Because in many cases, law enforcement officers are working by themselves, we need them to be able to make decisions in the heat of the moment thoughtfully and using the best application of law and best practices. It’s not easy. It’s why we do a lot of scenario-based training. We emphasize this is in the basic program, and you’ve got to continue when you leave here.
In the last couple of years we’ve been looking at addiction as a topic, and you know, one doesn’t have to look too far from the headlines and figure out what we’re going to be doing in the next little while with regards to use of force and bias — implicit bias — which we do have those courses already in our library.
Q: What has been working and what do you see as areas where training could be improved?
A: We rely almost solely on practicers, subject matter experts working in the profession to volunteer their time [to teach cadets]. It really does define what we think is a great model.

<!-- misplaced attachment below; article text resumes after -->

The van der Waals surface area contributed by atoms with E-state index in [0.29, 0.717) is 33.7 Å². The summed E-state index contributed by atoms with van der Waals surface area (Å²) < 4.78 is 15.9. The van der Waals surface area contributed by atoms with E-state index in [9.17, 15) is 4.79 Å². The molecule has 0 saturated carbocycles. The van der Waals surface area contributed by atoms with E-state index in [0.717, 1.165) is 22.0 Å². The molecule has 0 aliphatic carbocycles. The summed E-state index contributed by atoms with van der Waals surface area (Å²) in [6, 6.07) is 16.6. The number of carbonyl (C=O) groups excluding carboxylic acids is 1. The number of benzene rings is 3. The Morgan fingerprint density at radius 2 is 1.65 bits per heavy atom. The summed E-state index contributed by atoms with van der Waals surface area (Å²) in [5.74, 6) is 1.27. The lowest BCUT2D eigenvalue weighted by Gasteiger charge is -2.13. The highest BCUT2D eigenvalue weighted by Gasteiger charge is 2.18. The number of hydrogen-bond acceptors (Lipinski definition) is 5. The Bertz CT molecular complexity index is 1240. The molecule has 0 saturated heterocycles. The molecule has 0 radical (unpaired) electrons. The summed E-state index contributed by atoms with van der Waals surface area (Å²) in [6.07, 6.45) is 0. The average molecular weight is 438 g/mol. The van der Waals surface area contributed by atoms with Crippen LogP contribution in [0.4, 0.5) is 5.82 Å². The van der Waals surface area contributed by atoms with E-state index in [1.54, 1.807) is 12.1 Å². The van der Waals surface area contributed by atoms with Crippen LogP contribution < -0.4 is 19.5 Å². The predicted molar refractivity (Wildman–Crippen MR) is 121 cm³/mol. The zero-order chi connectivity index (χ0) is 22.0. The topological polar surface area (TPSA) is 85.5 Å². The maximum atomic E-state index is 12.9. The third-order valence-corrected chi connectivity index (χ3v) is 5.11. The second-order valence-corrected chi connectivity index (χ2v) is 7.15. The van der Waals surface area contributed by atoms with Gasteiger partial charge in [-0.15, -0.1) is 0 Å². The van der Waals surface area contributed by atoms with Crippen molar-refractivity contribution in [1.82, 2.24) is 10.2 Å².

When they see someone who’s not just in theory talking about a concept but these people can literally tell a story. I think we’ve got one of the best, prolific drug buyers who works undercover in the state, and comes to class dressed in kind of junky clothes and has his hair down to the middle of his back, and he kind of looks sketchy, if you will. Basically he can walk in and pull out of his pocket a bag of heroin that he bought on the way over, and he’ll talk about how he set that up. So the relevance is amazing.
You’re always evolving every year because the law evolves. You know, the Supreme Court comes up with a new decision, or our techniques change. So we are in a constant state of revision, and revision is an important aspect of what we do. You have to continue to reassess and evaluate whether or not what you’re doing is actually producing what you want, and that’s something that we will constantly look at.